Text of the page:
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THE FOREIGN SERVICE JOURNAL

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JUNE 2017

15

dren who have seen and experienced far

too many horrors for their age.

Retired military and former gov-

ernment officials say that childhood

education is one of the most potent and

underappreciated tools for combatting

terrorism. “I think it’s a brilliant idea

and phenomenally positive,” said David

Barno, a retired U.S. Army ranger and

former commander of the U.S. military

mission in Afghanistan. “If we’re not

doing enough in aid, development,

childhood education, we’re going to

have to keep fighting terrorists.”

Terrorist groups use a variety of tools

to recruit and groom the next genera-

tion of fighters. Sesame Street offers a

real alternative, said Ammar al-Sabban,

a “Muppeteer” for the Arabic version,

which has been based in the United

Arab Emirates since 2015.

“We get to deliver really positive mes-

sages of equality, of tolerance, of accep-

tance for other people,” he said. “Educa-

tion is what can counter extremism.”

—Gemma Dvorak, Associate Editor

GAO Inventories State-

Defense Cooperation on

Security Assistance

A March report from the Government Accountability Office provides an

inventory of the wide range of security-

related activities conducted by the State

Department and Department of Defense

to build foreign partner capacity.

The State Department and DOD are

engaged in more than 194 security assis-

tance and security cooperation projects

around the world today, and more than

F

or most career Foreign Service offi-

cers peace-building is not simply

a profession, it is a passion. Unfortu-

nately, the same cannot always be said

for those parliamentary bodies which

must vote the appropriations needed

to support peace-building activities.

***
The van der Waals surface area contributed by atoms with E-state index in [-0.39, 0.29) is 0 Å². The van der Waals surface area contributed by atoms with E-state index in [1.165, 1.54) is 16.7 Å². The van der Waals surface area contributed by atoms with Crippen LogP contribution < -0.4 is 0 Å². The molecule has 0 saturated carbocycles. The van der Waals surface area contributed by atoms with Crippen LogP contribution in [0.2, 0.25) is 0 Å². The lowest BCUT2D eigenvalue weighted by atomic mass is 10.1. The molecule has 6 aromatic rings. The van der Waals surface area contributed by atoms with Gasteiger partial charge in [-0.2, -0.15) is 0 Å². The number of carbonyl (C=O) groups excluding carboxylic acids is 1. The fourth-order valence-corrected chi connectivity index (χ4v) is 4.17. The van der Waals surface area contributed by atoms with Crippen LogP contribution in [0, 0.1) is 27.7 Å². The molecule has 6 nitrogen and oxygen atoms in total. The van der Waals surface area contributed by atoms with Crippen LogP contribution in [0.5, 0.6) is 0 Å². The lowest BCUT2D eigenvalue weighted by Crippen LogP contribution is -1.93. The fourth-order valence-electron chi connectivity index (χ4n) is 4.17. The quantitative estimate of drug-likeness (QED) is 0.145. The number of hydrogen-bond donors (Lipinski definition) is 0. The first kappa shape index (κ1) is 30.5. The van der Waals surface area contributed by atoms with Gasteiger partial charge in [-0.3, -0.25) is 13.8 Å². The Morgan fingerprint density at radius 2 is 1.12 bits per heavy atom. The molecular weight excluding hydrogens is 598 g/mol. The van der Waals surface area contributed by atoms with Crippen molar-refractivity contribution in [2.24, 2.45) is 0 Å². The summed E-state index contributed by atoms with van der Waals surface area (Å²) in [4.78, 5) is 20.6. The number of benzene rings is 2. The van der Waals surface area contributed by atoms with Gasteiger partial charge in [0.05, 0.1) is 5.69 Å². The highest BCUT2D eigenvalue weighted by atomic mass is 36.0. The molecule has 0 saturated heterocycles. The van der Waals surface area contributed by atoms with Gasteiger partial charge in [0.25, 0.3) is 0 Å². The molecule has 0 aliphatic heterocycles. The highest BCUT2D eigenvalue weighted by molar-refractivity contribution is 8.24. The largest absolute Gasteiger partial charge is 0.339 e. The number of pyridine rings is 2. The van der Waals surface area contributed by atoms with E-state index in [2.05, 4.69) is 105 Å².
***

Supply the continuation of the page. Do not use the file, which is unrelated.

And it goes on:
Parliaments, in fact, too often treat

peace-building like a step-child. Too

often, they are willing to vote many bil-

lions for bullets, but balk at allocating a

fewmillions for the productive work of

strengthening peace.

There have, however, been notable

exceptions. Most significant among

themwas the action taken by the

U.S. Congress 20 years ago when

this country invited both its allies

and its former enemies in history’s

greatest war to join that unique and

magnificent partnership, known as the

Marshall Plan, which was designed to

rehabilitate a vast continental area—

and thus, hopefully, to eradicate from

it the seeds of future conflict.

America’s willingness to underwrite

European economic recovery was,

without question, one of the most

truly generous impulses that

has ever motivated any nation

anywhere at any time. But as

with the early Quaker mission-

aries—of whom it has been

said that they went out into the

world to do good, and wound

up by doing very well—the United

States derived enormous benefits

from the bread it figuratively cast upon

the international waters.

…Today, the United States, its

former partners in the Marshall Plan

and—in fact—all other advanced

industrialized countries, including

those of Eastern Europe, are being

offered an even bigger bargain: the

chance to form an effective partner-

ship for worldwide economic and

social progress with the earth’s

hundred and more low-income

nations. The potential profits in terms

of expanded prosperity and a more

secure peace could dwarf those won

through the European Recovery

Program.

Yet the danger that this bargain

will be rejected—out of apathy, indif-

ference and discourage-

ment over the relatively

slow progress toward

self-sufficiency made by

the developing countries

thus far—is perhaps even

greater than was the case

with the Marshall Plan.

For the whole broadscale effort

of development assistance to the

world’s poorer nations—an effort that

is generally, but I think quite mislead-

ingly, called “foreign aid”—has never

received the full support it merits

and is now showing signs of a further

slippage in both popular and govern-

mental backing. Under these circum-

stances, the study of the Marshall

Plan’s brief but brilliantly successful

history is much more than an aca-

demic exercise.

—Paul G. Hoffman, administrator

of the Bureau of Educational and

Cultural Affairs (1948-1950) and

member of the U.S. Delegation to

the United Nations (1956-1957). From

1959 to 1972, he acted as managing

director of the U.N. Special Fund.

50 Years Ago

Peace-building–Its Price and Its Profits